Tonight turned into a really good one, despite a slow start – for two hours I was the only person in the bar. Owing to Malky’s absence (he was participating in the Fife Stand-Up of the Year competition, and made it through to the final) I was running the gig. To some degree anyway, since he’d already set up the PA and banner, and had left me a list of performers. My part was just to arrive early, write down eight names, and see that the necessary people got their fees. Having never structured a running order before, but benefitting from a knowledge of seven of the eight turns, I tried to mix it up a bit and place people next to folk who would complement them. Not sure how successfully I did that, but the audience seemed to enjoy it.
John Walker opened, using some of his lighter material (with Frankie Boyle as a key influence, he has some pretty harsh gags in his repertoire), finishing with his bit about leaving facebook. Having deactivated my account a couple of times, I find this spot on and also very funny. He was followed by James Bolland, a newcomer who lacked confidence but who had some good material. Having no familiarity with his style, it was unfortunate that his plethora of wank gags were delivered at the same time as the closest table were tucking into their dinner. Pitfalls of performing in a restaurant, I guess. I had already vetoed my Nightbus Vomit anecdote in advance, on the grounds that nobody eating pizza wants to hear about the pavement pizza. That’ll have to wait for a regular pub gig.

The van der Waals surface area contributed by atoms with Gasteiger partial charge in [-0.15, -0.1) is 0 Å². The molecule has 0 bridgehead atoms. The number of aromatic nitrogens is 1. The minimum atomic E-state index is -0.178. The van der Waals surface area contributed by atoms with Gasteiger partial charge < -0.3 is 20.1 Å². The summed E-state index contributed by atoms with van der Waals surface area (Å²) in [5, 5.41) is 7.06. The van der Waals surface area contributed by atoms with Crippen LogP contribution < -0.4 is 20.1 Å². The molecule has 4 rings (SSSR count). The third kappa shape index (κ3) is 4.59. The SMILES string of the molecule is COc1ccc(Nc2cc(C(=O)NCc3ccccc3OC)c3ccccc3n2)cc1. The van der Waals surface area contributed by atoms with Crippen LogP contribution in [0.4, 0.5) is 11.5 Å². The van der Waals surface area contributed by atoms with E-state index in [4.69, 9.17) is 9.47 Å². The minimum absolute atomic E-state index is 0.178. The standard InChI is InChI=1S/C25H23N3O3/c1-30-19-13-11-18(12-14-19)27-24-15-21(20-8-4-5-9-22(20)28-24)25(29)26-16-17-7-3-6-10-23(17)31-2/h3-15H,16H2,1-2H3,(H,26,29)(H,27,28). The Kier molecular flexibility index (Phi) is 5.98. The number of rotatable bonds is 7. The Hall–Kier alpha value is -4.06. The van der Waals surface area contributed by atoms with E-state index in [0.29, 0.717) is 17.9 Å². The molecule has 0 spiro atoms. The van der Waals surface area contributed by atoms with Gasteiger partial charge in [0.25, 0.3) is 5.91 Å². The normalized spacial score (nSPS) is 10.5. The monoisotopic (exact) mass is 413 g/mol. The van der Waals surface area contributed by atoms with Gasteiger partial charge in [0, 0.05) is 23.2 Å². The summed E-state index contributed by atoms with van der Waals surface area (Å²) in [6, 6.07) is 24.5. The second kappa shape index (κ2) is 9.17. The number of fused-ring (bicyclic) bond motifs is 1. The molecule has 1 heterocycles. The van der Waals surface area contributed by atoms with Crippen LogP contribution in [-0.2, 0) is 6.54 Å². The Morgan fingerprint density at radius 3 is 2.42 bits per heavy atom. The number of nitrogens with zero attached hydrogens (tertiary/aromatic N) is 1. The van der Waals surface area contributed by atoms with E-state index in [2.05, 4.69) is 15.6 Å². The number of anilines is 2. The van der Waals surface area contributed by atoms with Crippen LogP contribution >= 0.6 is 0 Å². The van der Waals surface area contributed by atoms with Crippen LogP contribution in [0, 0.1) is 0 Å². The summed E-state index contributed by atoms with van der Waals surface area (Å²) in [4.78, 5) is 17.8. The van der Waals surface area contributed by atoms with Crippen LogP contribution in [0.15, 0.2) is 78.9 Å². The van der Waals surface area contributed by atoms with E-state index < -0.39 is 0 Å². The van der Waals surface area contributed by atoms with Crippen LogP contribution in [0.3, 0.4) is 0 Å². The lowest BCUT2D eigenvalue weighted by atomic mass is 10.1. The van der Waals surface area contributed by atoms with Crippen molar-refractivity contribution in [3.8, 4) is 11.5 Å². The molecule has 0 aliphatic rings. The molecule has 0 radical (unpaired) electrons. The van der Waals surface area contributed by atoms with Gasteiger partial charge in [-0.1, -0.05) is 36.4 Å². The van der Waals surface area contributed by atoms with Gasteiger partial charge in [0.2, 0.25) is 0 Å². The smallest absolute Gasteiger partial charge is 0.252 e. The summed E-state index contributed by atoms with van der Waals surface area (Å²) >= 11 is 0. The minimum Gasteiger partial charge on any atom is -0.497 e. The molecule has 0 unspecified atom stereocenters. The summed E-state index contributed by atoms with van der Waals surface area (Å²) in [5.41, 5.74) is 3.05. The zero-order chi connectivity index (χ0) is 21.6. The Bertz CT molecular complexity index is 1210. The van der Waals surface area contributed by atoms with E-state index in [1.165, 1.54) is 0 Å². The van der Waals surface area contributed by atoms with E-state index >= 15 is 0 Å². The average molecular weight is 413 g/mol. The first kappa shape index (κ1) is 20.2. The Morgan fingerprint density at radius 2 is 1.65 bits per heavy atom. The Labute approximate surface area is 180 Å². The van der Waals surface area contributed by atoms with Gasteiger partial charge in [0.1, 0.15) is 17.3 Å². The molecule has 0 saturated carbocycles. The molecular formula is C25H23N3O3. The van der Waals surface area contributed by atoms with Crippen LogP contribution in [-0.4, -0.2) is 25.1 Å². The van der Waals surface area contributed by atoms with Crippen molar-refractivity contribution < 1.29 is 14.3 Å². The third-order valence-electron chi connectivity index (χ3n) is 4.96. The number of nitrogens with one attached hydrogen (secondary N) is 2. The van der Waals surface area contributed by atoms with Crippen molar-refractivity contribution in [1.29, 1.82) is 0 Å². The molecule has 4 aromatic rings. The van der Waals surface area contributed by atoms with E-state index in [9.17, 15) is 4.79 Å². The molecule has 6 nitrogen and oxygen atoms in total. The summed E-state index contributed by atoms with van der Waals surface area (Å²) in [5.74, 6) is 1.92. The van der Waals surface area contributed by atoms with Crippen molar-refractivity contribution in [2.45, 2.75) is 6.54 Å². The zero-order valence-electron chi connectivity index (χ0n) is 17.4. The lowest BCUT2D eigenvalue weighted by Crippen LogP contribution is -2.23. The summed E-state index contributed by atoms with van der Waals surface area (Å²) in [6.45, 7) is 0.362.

Ray Bradshaw is an excellent compere, who has a number of ways of engaging with an audience. His style is different to Chris Henry’s, but just as beguiling. Chloe Philip opened her set with some new material which I really liked. I can’t remember any of it, but I remember that I liked it a lot. Chris Grady then ended the first section, again introducing new material into his set too. His writing is always very well structured, probably due to his day job as an editor, and his new bit relating to a dead goldfish is very entertaining. Both Chloe and Chris feature in the Comedy Unit‘s series of “Rough Cuts” podcasts, which showcase new writers of sketches and comedy songs. It’s available free, and you can download the first episode here. Five further episodes will be released over the next ten weeks.